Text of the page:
Every profession has its in-jokes, and palaeontology is no exception. The convention of naming a newly described species in Latin offers a suitably cryptic occasion to depart from its solemnities. Since this short chapter is peppered with forbidding names, it may be as well to explain that Whatcheeria refers to the town near its find spot, What Cheer, in Iowa; Casineria is dog Latin for ‘Cheese Bay’ near Edinburgh, where it was found; and Eldeceeon was named after Scotland’s Livingston Development Corporation (LDC), which contributed to the purchase of the specimen. The fossil Pederpes finneyae, from near Dumbarton, was named after its finder Peder Aspen – who had the same number of digits on his foot, or pes, as this animal – and its preparer Sarah Finney. Unfortunately there are no homely names for long extinct animals.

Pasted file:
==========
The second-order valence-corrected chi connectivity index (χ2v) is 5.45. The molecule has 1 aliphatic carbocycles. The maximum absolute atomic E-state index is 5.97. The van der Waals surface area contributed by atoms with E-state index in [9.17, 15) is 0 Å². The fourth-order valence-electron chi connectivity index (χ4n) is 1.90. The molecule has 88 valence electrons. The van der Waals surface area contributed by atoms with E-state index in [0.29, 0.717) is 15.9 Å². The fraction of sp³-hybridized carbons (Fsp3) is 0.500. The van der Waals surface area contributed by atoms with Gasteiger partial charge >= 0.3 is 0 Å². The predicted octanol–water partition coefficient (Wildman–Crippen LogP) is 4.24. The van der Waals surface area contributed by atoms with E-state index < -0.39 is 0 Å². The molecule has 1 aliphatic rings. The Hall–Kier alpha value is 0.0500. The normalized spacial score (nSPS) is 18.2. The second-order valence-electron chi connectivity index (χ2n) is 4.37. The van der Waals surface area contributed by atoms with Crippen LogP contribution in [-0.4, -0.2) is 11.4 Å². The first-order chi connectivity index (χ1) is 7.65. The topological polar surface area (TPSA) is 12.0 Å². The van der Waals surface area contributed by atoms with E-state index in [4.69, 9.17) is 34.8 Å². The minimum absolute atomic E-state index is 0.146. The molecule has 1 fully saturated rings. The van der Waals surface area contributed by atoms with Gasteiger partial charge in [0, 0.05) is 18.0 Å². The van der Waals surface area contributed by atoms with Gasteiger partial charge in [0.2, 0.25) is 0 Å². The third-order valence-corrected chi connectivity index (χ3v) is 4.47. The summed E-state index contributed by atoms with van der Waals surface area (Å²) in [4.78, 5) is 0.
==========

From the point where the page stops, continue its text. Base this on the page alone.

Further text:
From a biblical standpoint, the transition from primarily aquatic to fully terrestrial animals is of particular interest, because the cataclysm that destroyed the Earth blotted out only terrestrial animals. Fish and other marine creatures could have evolved from larva-like forms, and amphibians could have evolved from fish fish – ‘could have’ because nature is inherently wonderful, and the tadpole-to-frog cycle shows what the genetic code is capable of. Terrestrial animals, however, could not have survived the bombardment. Were it not for the construction of a protective ark that saved breeding pairs of every species, land environments could not have been re-stocked. Terrestrial species also underwent huge evolutionary change as they recolonised the earth, but their evolution did not begin in the sea.